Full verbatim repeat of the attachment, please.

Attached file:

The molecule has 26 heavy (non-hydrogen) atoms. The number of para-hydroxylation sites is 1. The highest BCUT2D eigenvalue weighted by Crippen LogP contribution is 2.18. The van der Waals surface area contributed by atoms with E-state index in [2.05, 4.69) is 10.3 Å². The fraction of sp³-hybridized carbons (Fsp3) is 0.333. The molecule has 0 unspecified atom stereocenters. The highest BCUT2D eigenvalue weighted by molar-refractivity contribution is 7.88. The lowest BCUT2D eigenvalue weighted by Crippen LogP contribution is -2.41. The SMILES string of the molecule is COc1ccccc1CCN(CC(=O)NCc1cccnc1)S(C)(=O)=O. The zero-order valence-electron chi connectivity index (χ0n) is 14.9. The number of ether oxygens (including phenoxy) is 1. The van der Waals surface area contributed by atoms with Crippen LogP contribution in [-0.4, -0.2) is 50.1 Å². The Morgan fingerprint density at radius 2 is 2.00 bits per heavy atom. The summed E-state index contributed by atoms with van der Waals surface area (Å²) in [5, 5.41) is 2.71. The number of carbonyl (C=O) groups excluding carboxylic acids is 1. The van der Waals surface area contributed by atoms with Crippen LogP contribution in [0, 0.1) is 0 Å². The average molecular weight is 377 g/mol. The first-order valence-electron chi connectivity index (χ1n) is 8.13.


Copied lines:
The molecule has 26 heavy (non-hydrogen) atoms. The number of para-hydroxylation sites is 1. The highest BCUT2D eigenvalue weighted by Crippen LogP contribution is 2.18. The van der Waals surface area contributed by atoms with E-state index in [2.05, 4.69) is 10.3 Å². The fraction of sp³-hybridized carbons (Fsp3) is 0.333. The molecule has 0 unspecified atom stereocenters. The highest BCUT2D eigenvalue weighted by molar-refractivity contribution is 7.88. The lowest BCUT2D eigenvalue weighted by Crippen LogP contribution is -2.41. The SMILES string of the molecule is COc1ccccc1CCN(CC(=O)NCc1cccnc1)S(C)(=O)=O. The zero-order valence-electron chi connectivity index (χ0n) is 14.9. The number of ether oxygens (including phenoxy) is 1. The van der Waals surface area contributed by atoms with Crippen LogP contribution in [-0.4, -0.2) is 50.1 Å². The Morgan fingerprint density at radius 2 is 2.00 bits per heavy atom. The summed E-state index contributed by atoms with van der Waals surface area (Å²) in [5, 5.41) is 2.71. The number of carbonyl (C=O) groups excluding carboxylic acids is 1. The van der Waals surface area contributed by atoms with Crippen LogP contribution in [0, 0.1) is 0 Å². The average molecular weight is 377 g/mol. The first-order valence-electron chi connectivity index (χ1n) is 8.13.